Through the meeting it occurred to me how the topic of death ties directly with the topic of life. If it is true our lives are purposeless and insignificant on earth (as some around the table had expressed was their belief) logic and reasoning would lead me to materialism. No significance to me means having no god since if there was a god it would only make sense for us to be here on the earth to bring glory to and/or give service to this god—and that’s a major calling. Believing as a materialistic would, I would live for my personal pleasure and success by my own terms and I would face death unafraid, but with grudge and regret since it would simply be leading to oblivion and the loss of all I had attained in life.

Life is complex as well as powerful and what is complex and powerful without reason? If the most of a “purpose” we have in life is to please ourselves and do as we wish without any set values or absolute truth how can it just end with death? Even the people who find the most success in the world die. We all die. How can such wild success that a person’s spent their entire life to gain just vanish away? There’s got to be more of a point to it all.

Reason leads me past materialism and atheism because I can’t accept, with full conviction and contentment, the idea that life could be so grossly unimportant. Materialism would leave me bitter since the truth–if it is such–is a bitter truth. If we’re alive for a purpose, it’s completely reasonable that death has a purpose as well and so we won’t just be floating around in a subconscious state within a network of energy or completely puffed out of existence. I believe, as a Christian, that there’s a higher power than we who is our creator, that our lives and deaths have meaning through his design and that life continues after our bodies die.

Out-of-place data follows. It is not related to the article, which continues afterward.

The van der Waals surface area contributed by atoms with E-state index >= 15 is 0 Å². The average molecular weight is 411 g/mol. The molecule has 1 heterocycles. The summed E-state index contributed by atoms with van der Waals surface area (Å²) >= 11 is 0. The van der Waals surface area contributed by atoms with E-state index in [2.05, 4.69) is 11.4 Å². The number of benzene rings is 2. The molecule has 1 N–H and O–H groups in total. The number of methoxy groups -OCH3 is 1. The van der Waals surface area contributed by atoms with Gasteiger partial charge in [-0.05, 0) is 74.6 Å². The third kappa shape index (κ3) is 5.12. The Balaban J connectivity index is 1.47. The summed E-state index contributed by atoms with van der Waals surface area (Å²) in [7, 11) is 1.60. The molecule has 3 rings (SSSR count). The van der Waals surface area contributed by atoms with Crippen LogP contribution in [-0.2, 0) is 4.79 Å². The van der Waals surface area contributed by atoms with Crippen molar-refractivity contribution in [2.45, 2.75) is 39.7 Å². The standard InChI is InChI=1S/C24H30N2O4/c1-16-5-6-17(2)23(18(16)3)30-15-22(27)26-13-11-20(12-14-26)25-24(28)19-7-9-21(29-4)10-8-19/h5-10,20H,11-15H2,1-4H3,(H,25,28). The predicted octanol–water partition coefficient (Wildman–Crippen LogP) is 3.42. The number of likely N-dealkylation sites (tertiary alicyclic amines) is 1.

None of us around the table know beyond a shadow of a doubt what death will be like. Who can even say we aren’t dead already? (I meant it quite tongue-in-cheek.) No one can reach a conclusion about death simply by logic, since death is an unknown until it’s experienced, so we all have to exercise some amount of faith in forming conclusions. (Maybe this was a problem for a group of philosophers, but I doubt any of them could have denied they had faith in their own ideas.)

Since we inevitably believe something and we all get to choose what that something is going to be, why not choose an idea which pleases rather than frightens? This wouldn’t even have to be Christianity, but with the faith I have in my God, I don’t fear death. Isn’t some form of theism vastly better than a purposeless life as an atheist? (From what I’ve known of Boulder so far, most here agree on this point. I find very few to be atheists.)

In your search for comfort don’t choose any religion for the sake of comfort because you won’t find it. You could find any god but unless you find the truth you’ll never know comfort. In choosing a religion you must search for more than comfort, you must seek the truth. You might have in mind how many people say all religions are a path to God but Christianity is different. Christianity is the only religion where God has made a path to us. The path is Jesus. If he really did claim to be the son of God, he was either a crazy person, a liar with a death wish (in which case we have no reason to believe anything he said) or he really is the Lord. If he’s wrong he’s of no importance to us, but if he was telling the truth he’s of the utmost importance.

You can’t reach a conclusion about death by reason alone so with as much faith as you choose to give it; doesn’t it make the most sense to choose something beautiful rather than terrible? (I saw several nods as I took a last look around the table.)

“Aim at heaven and you will get earth thrown in. Aim at earth and you get neither.” –C. S. Lewis